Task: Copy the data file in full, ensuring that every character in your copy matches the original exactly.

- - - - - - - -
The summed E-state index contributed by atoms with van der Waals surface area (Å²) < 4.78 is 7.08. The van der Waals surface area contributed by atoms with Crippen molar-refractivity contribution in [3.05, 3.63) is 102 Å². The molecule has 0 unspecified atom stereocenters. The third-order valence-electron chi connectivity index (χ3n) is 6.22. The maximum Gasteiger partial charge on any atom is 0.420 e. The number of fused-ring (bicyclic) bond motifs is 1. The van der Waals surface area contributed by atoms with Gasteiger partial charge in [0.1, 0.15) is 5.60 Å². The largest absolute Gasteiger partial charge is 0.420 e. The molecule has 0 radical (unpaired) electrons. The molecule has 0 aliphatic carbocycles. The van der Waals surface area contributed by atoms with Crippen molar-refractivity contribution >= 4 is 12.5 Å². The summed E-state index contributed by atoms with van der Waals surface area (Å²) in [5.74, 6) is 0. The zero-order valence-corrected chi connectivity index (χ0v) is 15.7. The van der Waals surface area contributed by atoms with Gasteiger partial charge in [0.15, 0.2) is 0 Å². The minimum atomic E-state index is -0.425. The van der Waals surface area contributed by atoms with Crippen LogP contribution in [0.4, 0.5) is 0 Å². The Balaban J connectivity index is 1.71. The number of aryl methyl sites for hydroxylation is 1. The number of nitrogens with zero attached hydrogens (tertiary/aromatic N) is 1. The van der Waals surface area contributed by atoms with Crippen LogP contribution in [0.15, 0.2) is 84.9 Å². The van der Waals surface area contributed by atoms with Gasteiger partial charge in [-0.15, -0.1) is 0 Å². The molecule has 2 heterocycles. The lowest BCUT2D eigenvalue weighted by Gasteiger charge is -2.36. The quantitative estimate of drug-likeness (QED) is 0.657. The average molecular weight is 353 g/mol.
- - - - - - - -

The summed E-state index contributed by atoms with van der Waals surface area (Å²) < 4.78 is 7.08. The van der Waals surface area contributed by atoms with Crippen molar-refractivity contribution in [3.05, 3.63) is 102 Å². The molecule has 0 unspecified atom stereocenters. The third-order valence-electron chi connectivity index (χ3n) is 6.22. The maximum Gasteiger partial charge on any atom is 0.420 e. The number of fused-ring (bicyclic) bond motifs is 1. The van der Waals surface area contributed by atoms with Gasteiger partial charge in [0.1, 0.15) is 5.60 Å². The largest absolute Gasteiger partial charge is 0.420 e. The molecule has 0 radical (unpaired) electrons. The molecule has 0 aliphatic carbocycles. The van der Waals surface area contributed by atoms with Crippen molar-refractivity contribution >= 4 is 12.5 Å². The summed E-state index contributed by atoms with van der Waals surface area (Å²) in [5.74, 6) is 0. The zero-order valence-corrected chi connectivity index (χ0v) is 15.7. The van der Waals surface area contributed by atoms with Gasteiger partial charge in [0.15, 0.2) is 0 Å². The minimum atomic E-state index is -0.425. The van der Waals surface area contributed by atoms with Crippen LogP contribution in [0.4, 0.5) is 0 Å². The Balaban J connectivity index is 1.71. The number of aryl methyl sites for hydroxylation is 1. The number of nitrogens with zero attached hydrogens (tertiary/aromatic N) is 1. The van der Waals surface area contributed by atoms with Crippen LogP contribution in [0.15, 0.2) is 84.9 Å². The van der Waals surface area contributed by atoms with Gasteiger partial charge in [-0.15, -0.1) is 0 Å². The molecule has 2 heterocycles. The lowest BCUT2D eigenvalue weighted by Gasteiger charge is -2.36. The quantitative estimate of drug-likeness (QED) is 0.657. The average molecular weight is 353 g/mol.